With less than a month to go before the new school year, more than 180 Portland Public School principals and administrators spent a week training and planning.

In its second year, the PPS leadership institute is the first chance for new administrators — principals, vice principals and other leadership — to meet.

Franklin High School principal Chris Frazier said time spent with his team, which includes a new vice principal, was valuable.

“It was a great opportunity for us to sit in joint sessions and walk away with a common understanding and all the time think about what choices are we going to make with regards to our policies, with regards to our practices and supporting both our students and our teachers,” Frazier said.

Franklin High School Principal Chris Frazier on Aug. 9, 2019.

Franklin High School Principal Chris Frazier on Aug. 9, 2019.

Elizabeth Miller/OPB

School leaders spent the week in sessions on school climate, curriculum and instruction. On the last day of the institute, Superintendent Guadalupe Guerrero wrapped things up with a speech.

“We’re going to do everything we can to ensure that we show both incremental and accelerated growth in our student performance — that’s our promise to the community,” Guerrero said.

He highlighted things to come, including extra funding from the state and professional development for equity and social justice. But he also talked about supporting administrators.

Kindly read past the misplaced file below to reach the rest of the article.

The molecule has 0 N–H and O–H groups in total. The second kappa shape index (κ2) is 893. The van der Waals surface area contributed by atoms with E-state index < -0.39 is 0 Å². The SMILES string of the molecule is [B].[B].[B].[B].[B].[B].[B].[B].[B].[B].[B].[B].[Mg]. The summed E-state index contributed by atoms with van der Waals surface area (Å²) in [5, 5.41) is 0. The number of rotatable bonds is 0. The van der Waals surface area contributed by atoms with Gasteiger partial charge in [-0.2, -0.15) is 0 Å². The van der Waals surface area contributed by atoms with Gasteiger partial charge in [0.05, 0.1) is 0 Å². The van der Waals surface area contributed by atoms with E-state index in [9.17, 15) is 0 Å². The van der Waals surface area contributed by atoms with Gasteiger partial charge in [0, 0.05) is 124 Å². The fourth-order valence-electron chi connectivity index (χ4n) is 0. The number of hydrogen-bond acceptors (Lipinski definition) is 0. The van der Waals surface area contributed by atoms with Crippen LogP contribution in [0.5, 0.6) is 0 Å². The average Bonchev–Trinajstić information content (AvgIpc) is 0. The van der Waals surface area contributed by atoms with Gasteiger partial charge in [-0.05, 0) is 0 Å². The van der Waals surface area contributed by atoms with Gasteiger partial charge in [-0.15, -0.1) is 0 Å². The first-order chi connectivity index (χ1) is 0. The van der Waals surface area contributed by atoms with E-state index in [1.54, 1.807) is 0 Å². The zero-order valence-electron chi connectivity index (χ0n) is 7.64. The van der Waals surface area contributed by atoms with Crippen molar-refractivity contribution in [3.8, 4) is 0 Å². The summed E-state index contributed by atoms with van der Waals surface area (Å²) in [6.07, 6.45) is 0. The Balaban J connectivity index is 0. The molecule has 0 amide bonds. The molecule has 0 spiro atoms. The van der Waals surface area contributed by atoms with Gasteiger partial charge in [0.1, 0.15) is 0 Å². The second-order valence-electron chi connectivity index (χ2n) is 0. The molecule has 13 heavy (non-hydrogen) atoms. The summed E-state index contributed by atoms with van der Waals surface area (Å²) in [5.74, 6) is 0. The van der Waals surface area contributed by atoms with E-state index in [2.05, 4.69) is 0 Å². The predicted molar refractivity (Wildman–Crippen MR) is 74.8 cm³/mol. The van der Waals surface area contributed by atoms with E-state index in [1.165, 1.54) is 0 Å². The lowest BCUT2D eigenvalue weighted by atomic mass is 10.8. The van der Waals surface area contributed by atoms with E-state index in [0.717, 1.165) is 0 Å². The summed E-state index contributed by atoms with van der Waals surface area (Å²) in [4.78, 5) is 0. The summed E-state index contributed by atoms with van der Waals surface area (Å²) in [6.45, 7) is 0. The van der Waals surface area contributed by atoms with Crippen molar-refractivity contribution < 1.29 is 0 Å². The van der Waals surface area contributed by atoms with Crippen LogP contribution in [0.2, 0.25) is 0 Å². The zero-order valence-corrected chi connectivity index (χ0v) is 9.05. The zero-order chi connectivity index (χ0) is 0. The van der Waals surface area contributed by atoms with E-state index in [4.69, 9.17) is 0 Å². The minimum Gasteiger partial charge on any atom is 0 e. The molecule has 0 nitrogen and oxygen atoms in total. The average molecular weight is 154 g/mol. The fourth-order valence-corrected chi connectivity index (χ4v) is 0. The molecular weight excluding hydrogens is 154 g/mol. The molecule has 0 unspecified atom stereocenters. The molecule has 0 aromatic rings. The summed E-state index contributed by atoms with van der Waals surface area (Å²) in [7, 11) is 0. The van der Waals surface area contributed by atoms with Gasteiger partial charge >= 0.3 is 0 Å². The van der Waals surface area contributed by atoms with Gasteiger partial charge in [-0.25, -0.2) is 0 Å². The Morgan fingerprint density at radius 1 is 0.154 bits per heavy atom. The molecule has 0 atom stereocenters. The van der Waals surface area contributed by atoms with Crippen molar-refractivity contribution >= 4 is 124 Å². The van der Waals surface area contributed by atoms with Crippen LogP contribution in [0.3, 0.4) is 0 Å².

“I want you to know that I’m here for you to serve and support you and your work and we have a lot to build off of,” Guerrero said.

One theme of the week’s training focused on the district’s racial equity plans. Speaking broadly, Guerrero said the district will integrate racial equity and social justice in everything from student support to curriculum.

“It will take place in our classrooms, our schools, and be embedded in the culture of who are,” Guerrero said. “It will at times be uncomfortable, but, my friends, we must, we must exercise the moral imperative.”

Frazier said he felt the superintendent’s words and looks forward to working with the district on a policy that will support educators after hate speech incidents.

“If hate speech does show up in our school, what do we do? What is our district’s response as opposed to one individual principal being required to identify how they’re going to respond?” Frazier asked.